I don't use Collections. Tell me why I should!

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#1
Hi!

I'm new here but I have used Lightroom since 2011. I'm primarily a wedding photographer so MOST of my imports are large. I also do engagement sessions, occasional volunteer work, and a few times a year I get photos of my kids and pets. My camera is very much my job so I'm not big on hobby photography. Meaning, when I'm not working, I try not to have a camera in my hand.

I've been very happy with the organization of my images. I'm inherently not an organized person but I've always felt really good about my workflow and image organization. Upon import, my images go into folders named by date yyyy-mm-dd. The software engineer in me loves this. I would simply add my couples names to the end so I quickly knew what wedding that folder held (example: 2017-10-21-Eric&Sarah). Inside of that folder, I added subfolder (Getting Ready, Ceremony, Formals, Reception). And moved image files to the appropriate folder. Note: This is also how I export and deliver my clients galleries so it just makes sense to keep that structure all around. When culling, I start in one subfolder and use X to mark rejected images (turn on the Flag Filters so those are no longer visible). Then I edit within the subfolder.

Is there a way that Collections could be of any added benefit for me? The internet makes me think it's a must to edit in collections but I'm not sure why I would want to add the extra step of additional filing. Filters and Folders show me exactly what I want to see right now.
 

Hal P Anderson

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#2
If you're happy, stick with what you're doing.
 

JohanElzenga

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#4
Collections are like virtual folders, with the advantage that an image can be in as many collections as you want, while it can only be in one real folder. However, for a wedding photographer it makes a lot of sense to simply use a folder per couple, like you do.
 

johnbeardy

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Imagine keeping a portfolio of your best images from a number of weddings. Why not group them in a collection? Maybe you have a second portfolio of ceremonies held at a certain location - again, maintain a collection of those pictures. And so on. Think of collections as a way to gather and group images for any purpose whatsoever.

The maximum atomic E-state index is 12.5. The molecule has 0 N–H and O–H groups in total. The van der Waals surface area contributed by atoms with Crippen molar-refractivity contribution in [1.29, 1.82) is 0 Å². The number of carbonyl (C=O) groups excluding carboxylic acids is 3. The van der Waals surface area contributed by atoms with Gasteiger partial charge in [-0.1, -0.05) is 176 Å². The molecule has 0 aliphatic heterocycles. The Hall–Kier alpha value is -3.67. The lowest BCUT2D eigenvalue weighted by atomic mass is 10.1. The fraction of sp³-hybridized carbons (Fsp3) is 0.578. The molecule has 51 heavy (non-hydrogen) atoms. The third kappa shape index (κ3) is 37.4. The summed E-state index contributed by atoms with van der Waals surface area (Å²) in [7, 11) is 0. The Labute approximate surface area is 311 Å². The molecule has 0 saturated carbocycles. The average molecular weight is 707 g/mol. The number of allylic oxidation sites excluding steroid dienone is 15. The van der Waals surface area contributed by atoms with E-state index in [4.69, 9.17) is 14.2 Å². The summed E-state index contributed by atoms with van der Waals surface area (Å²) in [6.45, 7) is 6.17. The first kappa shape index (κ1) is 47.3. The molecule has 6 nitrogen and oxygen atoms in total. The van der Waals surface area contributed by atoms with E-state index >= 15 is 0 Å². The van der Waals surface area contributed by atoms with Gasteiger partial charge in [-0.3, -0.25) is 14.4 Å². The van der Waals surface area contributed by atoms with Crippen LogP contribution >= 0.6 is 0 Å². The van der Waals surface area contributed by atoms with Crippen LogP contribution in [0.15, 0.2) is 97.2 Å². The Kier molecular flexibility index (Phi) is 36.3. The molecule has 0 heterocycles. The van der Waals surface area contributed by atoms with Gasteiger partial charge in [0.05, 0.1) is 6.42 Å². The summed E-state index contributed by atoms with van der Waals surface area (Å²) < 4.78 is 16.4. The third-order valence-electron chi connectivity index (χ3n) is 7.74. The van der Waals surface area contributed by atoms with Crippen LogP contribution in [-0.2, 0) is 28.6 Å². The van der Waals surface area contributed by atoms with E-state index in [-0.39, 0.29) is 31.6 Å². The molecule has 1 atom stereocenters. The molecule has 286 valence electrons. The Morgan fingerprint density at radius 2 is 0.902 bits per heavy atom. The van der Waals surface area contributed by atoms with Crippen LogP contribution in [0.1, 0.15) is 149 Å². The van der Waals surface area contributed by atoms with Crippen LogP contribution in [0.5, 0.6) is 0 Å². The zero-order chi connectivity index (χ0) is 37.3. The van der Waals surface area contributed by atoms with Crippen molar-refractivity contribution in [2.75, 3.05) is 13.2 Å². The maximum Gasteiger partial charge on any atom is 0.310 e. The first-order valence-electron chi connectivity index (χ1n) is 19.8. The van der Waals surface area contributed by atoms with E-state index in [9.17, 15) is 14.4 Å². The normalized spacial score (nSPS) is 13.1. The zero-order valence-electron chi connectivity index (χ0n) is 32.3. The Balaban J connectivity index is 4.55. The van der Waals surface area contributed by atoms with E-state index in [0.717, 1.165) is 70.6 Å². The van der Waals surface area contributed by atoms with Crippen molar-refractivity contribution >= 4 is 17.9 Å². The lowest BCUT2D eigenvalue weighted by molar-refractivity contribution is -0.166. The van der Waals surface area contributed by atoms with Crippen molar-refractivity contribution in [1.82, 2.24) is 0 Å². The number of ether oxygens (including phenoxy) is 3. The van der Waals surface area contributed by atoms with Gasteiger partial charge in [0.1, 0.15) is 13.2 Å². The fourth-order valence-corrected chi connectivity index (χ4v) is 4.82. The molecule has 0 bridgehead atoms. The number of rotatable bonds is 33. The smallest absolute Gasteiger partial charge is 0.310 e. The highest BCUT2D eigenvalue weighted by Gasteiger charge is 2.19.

They also sync with LrMobile, so your portfolios might be available on your tablet or phone. You can also edit and review shoots when you're on the move.
 

DS256

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As in most things, it comes down to what you need. For example, I take pictures while scuba diving. I have collections set up based on tags for FISH, CORAL, CREATURES and SPONGES. As I develop images, I identify what's in the picture, I tag them and they automatically get added to the appropriate collections, sometime more than one.

I select a collection to create an updated Web page (see Cayman Fish) based on each collection.
 
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JohanElzenga

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#9
I've never used them.
For most photographers, collections and smart collections are extremely useful. The reason is that an image can only be in a single folder. Take my situation: I'm a wildlife photographer (among other subjects) with a very large number of images from Africa. You might think it would be a good idea to store these images by animal, so all lion pictures in a folder called 'Lions', all elephant pictures in a folder called 'Elephants', etcetera. That is a bad idea however, and you'll soon find out when you need to store that image of two elephants, five zebras, one giraffe and a couple of impalas, all in one shot. Where do you store this picture? In the 'Elephants' folder, the 'Zebras' folder, the 'Giraffes' folder or the 'Antelopes' (or 'Impalas') folder? Or do you create four copies?